Carl Love

Carl Love

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11 years, 54 days
Wayland, Massachusetts, United States
My name was formerly Carl Devore.

MaplePrimes Activity

These are replies submitted by Carl Love

@mmcdara You wrote:

  • I don't see here any advantage in using 'pairs' instead of op(op(T)).

Yes, I think that they're the same, and, indeed, I think I'll use it. But, to work in the most generality, op(op(T)) should be changed to op(2, eval(T)).

  • Maybe this can be made simpler?

    max_index = lhs(sort([indices(T,'pairs')], key=(x -> rhs(x)))[-1]);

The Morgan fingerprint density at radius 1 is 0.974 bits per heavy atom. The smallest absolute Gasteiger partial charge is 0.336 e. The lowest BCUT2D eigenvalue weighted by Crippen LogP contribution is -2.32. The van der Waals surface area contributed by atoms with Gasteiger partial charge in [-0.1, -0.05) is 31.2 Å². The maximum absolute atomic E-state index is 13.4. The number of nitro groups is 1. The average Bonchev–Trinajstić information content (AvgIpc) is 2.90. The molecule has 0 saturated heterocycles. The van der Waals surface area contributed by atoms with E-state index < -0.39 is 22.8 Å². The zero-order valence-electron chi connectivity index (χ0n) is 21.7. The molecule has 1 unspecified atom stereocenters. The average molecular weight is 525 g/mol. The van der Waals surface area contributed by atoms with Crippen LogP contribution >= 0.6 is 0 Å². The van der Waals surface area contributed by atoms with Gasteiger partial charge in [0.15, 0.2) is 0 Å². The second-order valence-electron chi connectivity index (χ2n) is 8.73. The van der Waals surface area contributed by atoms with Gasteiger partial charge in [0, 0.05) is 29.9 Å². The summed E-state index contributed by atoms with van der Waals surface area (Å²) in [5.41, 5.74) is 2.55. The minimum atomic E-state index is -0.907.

Yes: In addition to the change to op(2, eval(T)), you can change (x -> rhs(x)) to rhs.


  • T := table([ 1=23, 2=36, 3=14 ]);:
    max_index = sort([entries(T)], output=permutation)[-1]

That one also only works by coincidence. In this case, the coincidence is that the table's indices are the same as the indices of its list of pairs.


  • # You can use sort to find the largest index corresponding to a given order
    ind := indices(T, nolist);
                             [1, 3], [3, 2]
    max_index = sort([ind], key=(x -> x[2]))[-1];
                            max_index = [3, 2]

Your comment in this box is true but irrelevant: The only order that matters is 
key= (x-> T[x]).

You must've accidentally changed something while posting. The result is 
max_index = [1, 3].

@mmcdara Your example only works for a coincidental reason: 3 is the largest index. That it's the index of the largest entry isn't being considered. 

But something workable could be made by using the pairs option to indices or entries.